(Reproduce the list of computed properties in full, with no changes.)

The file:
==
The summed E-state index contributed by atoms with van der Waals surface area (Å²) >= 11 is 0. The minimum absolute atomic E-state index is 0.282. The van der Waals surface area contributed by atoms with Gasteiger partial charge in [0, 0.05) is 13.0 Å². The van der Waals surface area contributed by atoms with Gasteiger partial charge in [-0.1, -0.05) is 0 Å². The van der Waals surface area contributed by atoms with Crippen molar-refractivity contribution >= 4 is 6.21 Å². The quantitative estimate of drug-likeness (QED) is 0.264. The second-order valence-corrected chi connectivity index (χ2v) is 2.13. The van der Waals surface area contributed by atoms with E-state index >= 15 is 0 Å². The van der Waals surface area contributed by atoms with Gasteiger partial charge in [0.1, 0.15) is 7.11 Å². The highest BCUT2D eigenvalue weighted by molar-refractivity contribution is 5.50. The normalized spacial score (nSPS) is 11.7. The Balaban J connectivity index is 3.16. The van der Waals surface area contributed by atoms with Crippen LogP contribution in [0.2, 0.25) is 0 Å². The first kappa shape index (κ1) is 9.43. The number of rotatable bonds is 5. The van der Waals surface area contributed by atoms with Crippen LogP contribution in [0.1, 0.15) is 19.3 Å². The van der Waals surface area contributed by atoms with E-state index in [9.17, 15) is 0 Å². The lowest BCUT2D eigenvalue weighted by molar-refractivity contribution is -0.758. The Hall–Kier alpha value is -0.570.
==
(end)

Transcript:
The summed E-state index contributed by atoms with van der Waals surface area (Å²) >= 11 is 0. The minimum absolute atomic E-state index is 0.282. The van der Waals surface area contributed by atoms with Gasteiger partial charge in [0, 0.05) is 13.0 Å². The van der Waals surface area contributed by atoms with Gasteiger partial charge in [-0.1, -0.05) is 0 Å². The van der Waals surface area contributed by atoms with Crippen molar-refractivity contribution >= 4 is 6.21 Å². The quantitative estimate of drug-likeness (QED) is 0.264. The second-order valence-corrected chi connectivity index (χ2v) is 2.13. The van der Waals surface area contributed by atoms with E-state index >= 15 is 0 Å². The van der Waals surface area contributed by atoms with Gasteiger partial charge in [0.1, 0.15) is 7.11 Å². The highest BCUT2D eigenvalue weighted by molar-refractivity contribution is 5.50. The normalized spacial score (nSPS) is 11.7. The Balaban J connectivity index is 3.16. The van der Waals surface area contributed by atoms with Crippen LogP contribution in [0.2, 0.25) is 0 Å². The first kappa shape index (κ1) is 9.43. The number of rotatable bonds is 5. The van der Waals surface area contributed by atoms with Crippen LogP contribution in [0.1, 0.15) is 19.3 Å². The van der Waals surface area contributed by atoms with E-state index in [9.17, 15) is 0 Å². The lowest BCUT2D eigenvalue weighted by molar-refractivity contribution is -0.758. The Hall–Kier alpha value is -0.570.